Millard, author of The River of Doubt and Destiny of the Republic, is one of my favorite authors of narrative nonfiction.  The Wall Street Journal says that Millard “has developed a distinctive approach to writing about historical giants. She focuses tightly on a forgotten yet riveting episode in an extremely well-documented life . . .  for her latest book, Ms. Millard tackles one of modern history’s most chronicled figures, Winston Churchill. By one count, there are more than 12,000 books written about Churchill. Ms. Millard’s Hero of the Empire recounts an episode in a near-forgotten conflict: young Winston Churchill’s capture and dramatic escape during the Boer War.” One of my most discriminating male readers says this is his top book of 2016.

9781622795944_JKTmech.inddThe North Water by Ian McGuire
This adventure story probably isn’t everyone’s cup of tea, but I read it in two days. The North Water was chosen by  the New York Times Book Review as one of the year’s ten best books, so I can’t be the only person who willingly reads about violence aboard a 19th century whaling expedition — gruesome murders, polar bear attacks, animal slaughter, and violence galore. I think my friend who couldn’t believe I read Blood and Thunder would be even more shocked I enjoyed The North Water.

Free Men by Katy Simpson Smith
In the spring of 1788, seven years after the British surrendered at Yorktown, three desperate men, all fleeing unbearable situations, join forces for a few days in the thick woods of what is now southern Alabama. They rob and murder a group of white traders  and their Indian guides. One of the guides escapes and reports the crime to his chief, Seloatka. Le Clerc, a French “gentleman adventurer” who is married to a Creek Indian woman, volunteers to hunt down the three murderers. Perfect for fans of literary historical fiction who liked The Good Lord Bird (James McBride) or The Known World (Edward P. Jones).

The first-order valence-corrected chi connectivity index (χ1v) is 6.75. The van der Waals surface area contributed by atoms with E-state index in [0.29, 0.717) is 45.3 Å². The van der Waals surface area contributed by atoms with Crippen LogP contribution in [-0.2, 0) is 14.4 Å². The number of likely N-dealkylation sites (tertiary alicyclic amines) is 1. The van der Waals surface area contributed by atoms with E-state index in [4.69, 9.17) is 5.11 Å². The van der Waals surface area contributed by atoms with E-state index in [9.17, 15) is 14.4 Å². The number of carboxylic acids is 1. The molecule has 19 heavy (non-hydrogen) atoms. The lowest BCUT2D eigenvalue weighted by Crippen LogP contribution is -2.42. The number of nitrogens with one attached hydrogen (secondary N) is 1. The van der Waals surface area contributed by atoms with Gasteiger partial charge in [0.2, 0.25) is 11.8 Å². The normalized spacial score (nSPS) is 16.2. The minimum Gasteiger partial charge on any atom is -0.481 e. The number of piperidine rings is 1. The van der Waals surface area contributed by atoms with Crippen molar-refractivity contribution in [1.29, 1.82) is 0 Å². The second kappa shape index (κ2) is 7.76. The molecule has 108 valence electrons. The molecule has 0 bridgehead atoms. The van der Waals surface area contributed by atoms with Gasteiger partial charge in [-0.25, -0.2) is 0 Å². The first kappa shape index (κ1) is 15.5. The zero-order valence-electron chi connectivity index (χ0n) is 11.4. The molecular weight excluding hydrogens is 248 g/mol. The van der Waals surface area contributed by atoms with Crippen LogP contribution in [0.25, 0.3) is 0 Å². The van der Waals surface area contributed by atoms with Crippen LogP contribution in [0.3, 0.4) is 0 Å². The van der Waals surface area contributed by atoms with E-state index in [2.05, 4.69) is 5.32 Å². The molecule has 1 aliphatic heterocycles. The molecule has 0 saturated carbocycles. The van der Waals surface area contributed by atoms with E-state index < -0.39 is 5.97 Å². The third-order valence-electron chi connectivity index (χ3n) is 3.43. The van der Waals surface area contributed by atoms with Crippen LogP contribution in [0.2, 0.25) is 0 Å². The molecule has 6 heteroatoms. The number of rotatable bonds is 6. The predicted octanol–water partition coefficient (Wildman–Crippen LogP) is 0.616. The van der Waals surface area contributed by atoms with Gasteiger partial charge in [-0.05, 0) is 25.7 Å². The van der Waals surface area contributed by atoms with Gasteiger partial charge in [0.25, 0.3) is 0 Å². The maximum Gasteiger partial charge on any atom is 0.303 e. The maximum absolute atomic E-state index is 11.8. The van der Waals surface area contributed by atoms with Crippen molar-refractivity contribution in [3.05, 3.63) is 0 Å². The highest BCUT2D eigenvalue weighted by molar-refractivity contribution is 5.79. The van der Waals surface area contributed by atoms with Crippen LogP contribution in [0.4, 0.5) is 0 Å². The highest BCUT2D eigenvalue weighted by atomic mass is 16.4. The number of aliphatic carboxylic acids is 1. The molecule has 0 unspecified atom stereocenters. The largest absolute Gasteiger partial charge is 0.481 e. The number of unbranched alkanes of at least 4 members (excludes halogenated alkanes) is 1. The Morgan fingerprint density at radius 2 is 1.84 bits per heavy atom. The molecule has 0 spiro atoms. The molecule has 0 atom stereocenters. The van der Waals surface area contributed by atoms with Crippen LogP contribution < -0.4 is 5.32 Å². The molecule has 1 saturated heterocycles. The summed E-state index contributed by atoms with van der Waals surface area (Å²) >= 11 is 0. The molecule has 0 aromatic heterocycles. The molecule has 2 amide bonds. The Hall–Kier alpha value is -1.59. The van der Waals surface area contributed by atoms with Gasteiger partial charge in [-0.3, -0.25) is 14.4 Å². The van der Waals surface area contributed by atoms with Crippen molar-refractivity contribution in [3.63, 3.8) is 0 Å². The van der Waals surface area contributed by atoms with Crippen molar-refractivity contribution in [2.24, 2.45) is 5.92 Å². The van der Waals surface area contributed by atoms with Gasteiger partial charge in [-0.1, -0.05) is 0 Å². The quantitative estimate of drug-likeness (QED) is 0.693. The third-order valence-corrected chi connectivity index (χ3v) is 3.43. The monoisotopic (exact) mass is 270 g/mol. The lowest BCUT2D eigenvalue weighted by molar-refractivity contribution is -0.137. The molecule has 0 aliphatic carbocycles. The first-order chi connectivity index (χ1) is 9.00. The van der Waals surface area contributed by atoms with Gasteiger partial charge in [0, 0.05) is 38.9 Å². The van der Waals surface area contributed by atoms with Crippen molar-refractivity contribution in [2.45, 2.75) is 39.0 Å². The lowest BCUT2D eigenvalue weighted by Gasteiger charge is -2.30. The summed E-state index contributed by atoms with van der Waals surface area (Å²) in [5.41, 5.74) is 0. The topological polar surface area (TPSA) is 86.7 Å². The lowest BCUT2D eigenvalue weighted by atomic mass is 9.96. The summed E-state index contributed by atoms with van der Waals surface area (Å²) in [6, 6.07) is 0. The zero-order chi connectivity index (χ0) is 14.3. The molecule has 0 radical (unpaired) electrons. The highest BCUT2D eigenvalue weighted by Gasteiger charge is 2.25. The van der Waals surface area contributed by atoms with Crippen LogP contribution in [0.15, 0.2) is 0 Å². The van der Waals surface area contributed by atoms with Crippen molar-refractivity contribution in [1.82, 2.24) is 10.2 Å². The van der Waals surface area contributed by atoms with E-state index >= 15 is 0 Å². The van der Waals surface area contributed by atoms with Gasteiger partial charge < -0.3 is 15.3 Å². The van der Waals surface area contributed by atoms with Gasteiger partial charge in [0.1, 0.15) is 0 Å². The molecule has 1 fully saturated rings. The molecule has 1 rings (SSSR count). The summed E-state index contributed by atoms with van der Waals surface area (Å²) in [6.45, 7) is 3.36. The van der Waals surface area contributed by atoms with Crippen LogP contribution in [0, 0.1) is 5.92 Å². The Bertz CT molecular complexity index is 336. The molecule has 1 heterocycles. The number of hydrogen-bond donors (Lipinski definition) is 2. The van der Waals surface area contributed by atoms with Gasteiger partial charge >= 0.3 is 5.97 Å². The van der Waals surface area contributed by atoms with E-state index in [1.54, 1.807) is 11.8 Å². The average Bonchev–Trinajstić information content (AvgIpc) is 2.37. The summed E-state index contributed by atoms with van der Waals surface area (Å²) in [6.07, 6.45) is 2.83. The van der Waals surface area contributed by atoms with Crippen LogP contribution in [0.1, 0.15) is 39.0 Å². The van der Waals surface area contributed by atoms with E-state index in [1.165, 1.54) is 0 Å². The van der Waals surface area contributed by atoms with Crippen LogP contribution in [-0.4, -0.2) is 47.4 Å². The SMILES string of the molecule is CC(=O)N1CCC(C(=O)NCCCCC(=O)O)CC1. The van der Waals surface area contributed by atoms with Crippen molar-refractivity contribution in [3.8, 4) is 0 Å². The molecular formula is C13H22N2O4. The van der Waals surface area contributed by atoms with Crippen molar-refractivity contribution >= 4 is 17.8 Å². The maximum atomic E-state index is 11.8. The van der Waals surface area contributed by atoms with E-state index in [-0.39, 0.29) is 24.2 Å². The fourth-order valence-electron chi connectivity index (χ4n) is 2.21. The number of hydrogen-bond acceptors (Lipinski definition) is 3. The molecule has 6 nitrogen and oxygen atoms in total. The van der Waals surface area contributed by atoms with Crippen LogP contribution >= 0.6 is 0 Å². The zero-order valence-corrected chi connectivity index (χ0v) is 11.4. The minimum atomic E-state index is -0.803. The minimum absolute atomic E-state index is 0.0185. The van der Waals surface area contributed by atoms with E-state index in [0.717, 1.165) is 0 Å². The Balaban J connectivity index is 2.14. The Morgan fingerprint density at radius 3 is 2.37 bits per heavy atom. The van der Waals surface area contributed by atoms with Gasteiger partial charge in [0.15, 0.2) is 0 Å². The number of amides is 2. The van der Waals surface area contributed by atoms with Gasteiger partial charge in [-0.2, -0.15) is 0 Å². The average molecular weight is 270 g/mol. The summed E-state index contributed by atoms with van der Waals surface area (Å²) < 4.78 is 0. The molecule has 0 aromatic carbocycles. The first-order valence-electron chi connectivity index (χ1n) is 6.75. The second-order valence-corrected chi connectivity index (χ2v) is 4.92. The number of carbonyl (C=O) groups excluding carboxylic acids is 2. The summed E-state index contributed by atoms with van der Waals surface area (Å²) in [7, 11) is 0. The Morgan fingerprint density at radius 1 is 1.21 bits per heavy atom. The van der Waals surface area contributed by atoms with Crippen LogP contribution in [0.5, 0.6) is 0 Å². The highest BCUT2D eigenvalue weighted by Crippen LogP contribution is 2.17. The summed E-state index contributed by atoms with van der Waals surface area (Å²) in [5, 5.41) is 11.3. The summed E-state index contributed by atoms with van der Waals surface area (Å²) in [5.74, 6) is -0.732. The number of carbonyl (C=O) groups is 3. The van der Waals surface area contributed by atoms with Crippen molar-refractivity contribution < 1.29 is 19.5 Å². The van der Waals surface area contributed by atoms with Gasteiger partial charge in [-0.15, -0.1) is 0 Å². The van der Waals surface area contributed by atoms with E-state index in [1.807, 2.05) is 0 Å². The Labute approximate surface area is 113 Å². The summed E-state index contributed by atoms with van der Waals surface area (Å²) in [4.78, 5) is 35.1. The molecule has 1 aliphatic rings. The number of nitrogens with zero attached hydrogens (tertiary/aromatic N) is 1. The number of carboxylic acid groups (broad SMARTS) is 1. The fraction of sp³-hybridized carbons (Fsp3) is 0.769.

14358879245_d675382279_bA few more manly suggestions:

For music fans, Born to Run (Bruce Springsteen), Testimony (Robbie Robertson); for golfers, A Life Well Played: My Stories (Arnold Palmer);  for business guys, Shoe Dog: A Memoir by the Creator of Nike (Phil Knight);  for Civil War buffs, American Ulysses: A Life of Ulysses S. Grant (Ronald C. White); and for mystery readers, Manitou Canyon (William Kent Krueger).

Happy Holidays!

Top Books of 2016 — Booksellers Share Their Favorites

Our favorite book is always the book that speaks most directly to us at a particular stage in our lives. And our lives change. We have other favorites that give us what we most need at that particular time. But we never lose the old favorites. They’re always with us
Lloyd Alexander

news-of-the-world-coverThe booksellers at Lake Forest Book Store are not, on the surface, a diverse group. For one thing, we are all female. We are also all middle-aged, which is a horrible term, but one for which I can’t think of an appropriate euphemism. This doesn’t mean that we all like the same books. All of us are committed to reading widely, always mindful that our job is to recommend books to all kinds of readers. We have individual reading tastes, but we are all the same in that no one wants to squander time on a poorly written or boring book.

Often, holiday shoppers ask for very specific recommendations — a sports novel for an eight-year-old boy, a picture book for a toddler, a Civil War history book for a grandfather, a cookbook for a newlywed couple. But often, customers just want to give a friend, relative, or business associate a really good book.